booster vaccine

Vaccine Effectiveness Against Hospitalisation Plummets in Omicron Surge, Data Shows

The most striking point from this week’s UKHSA Vaccine Surveillance report – with data for the four weeks ending January 9th – is the sharp decline in unadjusted vaccine effectiveness (calculated from raw data, so not adjusted for potential confounders such as risk factors and testing behaviour) against hospitalisation (see above). The decline is particularly sharp for under-50s, with 18-29 year-olds dropping to 38% (meaning the hospitalisation rate was 38% lower among the vaccinated (two or three doses) than the unvaccinated). The sharpness of the drops coincides with the age groups with the lowest third-dose coverage (see below), which suggests it may be a waning effect accelerated by Omicron and offset by boosters.

Third doses in England (UKHSA)

Another possible explanation is that it is an artefact of the high number of incidental hospital admissions in recent weeks, with more than half of Covid hospital admissions being treated primarily for something else. Given vaccines offer little to no protection (or worse) against infection, they will offer the same lack of protection against incidental hospital admission as Omicron spreads in hospitals or is found in those admitted for other reasons. The difference by age may arise because infection rates in those under 50 are currently much higher than in those over 50. In truth, it is likely to be a bit of both, but without data specifically on those being treated primarily for Covid it’s difficult to get to the bottom of which is making the biggest difference.

Unadjusted vaccine effectiveness against infection continued to decline in older age groups and in under-18s this week, presumably due to the waning of the third and second doses. It is negative in all over-18s, meaning the infection rate is higher in the vaccinated than the unvaccinated; in the 18-70s it is lower than minus-100%, meaning the vaccinated are more than twice as likely to have an infection. It did however rise slightly in the 18-50s this week, from a very low base. UKHSA continues to claim this extraordinary data is a result of confounders such as different risk factors and testing behaviour between vaccinated and unvaccinated. However, the agency still has not published any data on these confounders (e.g. testing behaviour and co-morbidities by vaccination status), despite being asked repeatedly, nor made any attempt to estimate adjusted vaccine effectiveness based on this data. If you would like to ask it to do this you can email its head Mary Ramsay here (Twitter here).

Vaccine Effectiveness Plummets to as Low as Minus-151% as Omicron Cancels Out Boost From Third Doses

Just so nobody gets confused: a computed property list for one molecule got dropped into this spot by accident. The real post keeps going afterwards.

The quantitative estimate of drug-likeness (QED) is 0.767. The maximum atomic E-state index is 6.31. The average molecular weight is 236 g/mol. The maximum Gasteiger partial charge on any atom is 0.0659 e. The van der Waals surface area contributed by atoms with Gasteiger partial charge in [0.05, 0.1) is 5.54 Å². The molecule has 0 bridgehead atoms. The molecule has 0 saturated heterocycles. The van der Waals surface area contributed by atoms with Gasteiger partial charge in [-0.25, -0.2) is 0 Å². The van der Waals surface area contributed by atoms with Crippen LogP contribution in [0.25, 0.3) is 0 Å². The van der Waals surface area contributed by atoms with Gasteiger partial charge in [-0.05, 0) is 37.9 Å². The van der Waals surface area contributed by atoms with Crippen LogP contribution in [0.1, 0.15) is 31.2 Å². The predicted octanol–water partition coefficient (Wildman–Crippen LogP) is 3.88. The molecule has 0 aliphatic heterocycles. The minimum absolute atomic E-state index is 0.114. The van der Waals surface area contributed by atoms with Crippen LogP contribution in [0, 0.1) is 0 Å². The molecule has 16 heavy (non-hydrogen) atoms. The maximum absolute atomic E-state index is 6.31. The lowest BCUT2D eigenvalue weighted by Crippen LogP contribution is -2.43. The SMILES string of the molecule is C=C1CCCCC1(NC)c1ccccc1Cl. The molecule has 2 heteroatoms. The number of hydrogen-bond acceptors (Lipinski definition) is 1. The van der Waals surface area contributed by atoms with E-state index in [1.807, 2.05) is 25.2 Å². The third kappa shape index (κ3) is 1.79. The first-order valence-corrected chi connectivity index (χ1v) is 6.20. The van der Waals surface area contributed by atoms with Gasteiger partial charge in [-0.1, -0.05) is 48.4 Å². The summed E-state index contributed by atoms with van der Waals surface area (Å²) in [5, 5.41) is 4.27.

Omicron bites hard in the UKHSA Vaccine Surveillance report this week, as unadjusted vaccine effectiveness against infection (calculated from the raw data) plummets across all age groups in the month ending January 2nd 2022. The revival in some age groups from the third doses has now been almost completely cancelled out, as all age groups above 18 years go negative again. Those in their 40s hit a new low of minus-151% (negative vaccine effectiveness means the vaccinated are more likely to be infected than the unvaccinated; a vaccine effectiveness of minus-100% means the vaccinated are twice as likely to be infected as the unvaccinated). There is a sharp drop for under-18s for the first time as well, with unadjusted vaccine effectiveness more than halving in a fortnight, collapsing from 79% to 38% (there was no report last week due to the Christmas holiday).

To underline the pointlessness of vaccine passports and mandates for preventing spread, I have plotted in the chart below the proportions of infections in the unvaccinated and vaccinated for the month ending January 2nd (in this chart ‘vaccinated’ includes all who have received at least one dose; in the other charts in this post ‘vaccinated’ means at least 14 days after a second dose). It shows that 72% or nearly three quarters of infections in that four-week period were in the vaccinated (65% in the double or triple vaccinated) and only 22% in the unvaccinated. That is certainly not an epidemic of the unvaccinated; almost the opposite, in fact.

Omicron has also had an impact on unadjusted vaccine effectiveness against hospitalisation, with sharp declines occurring particularly in the younger age groups with lower booster coverage. The decline in 18-29 year-olds is particularly steep, dropping to just 50%, meaning double vaccination is only halving the risk of hospitalisation (though keep in mind this is unadjusted vaccine effectiveness based on raw data, not taking into account any potential confounders in either direction).

We Can’t Vaccinate the Planet Every Six Months, Says JCVI Chief

Professor Sir Andrew Pollard, the head of Britain’s vaccine body, has said fourth jabs should not be offered until there is more evidence as he warned that giving a new dose to people every six months was “not sustainable”. In an interview with the Telegraph the Chairman of the Joint Committee on Vaccination and Immunisation (JCVI) also said there was no point in trying to stop all infections, and that “at some point, society has to open up”.

Speaking to mark the first anniversary of the AstraZeneca jab rollout last January, Sir Andrew said: “The worst is absolutely behind us. We just need to get through the winter.”

He wants lockdowns to be consigned to history, adding: “At some point, society has to open up. When we do open, there will be a period with a bump in infections, which is why winter is probably not the best time.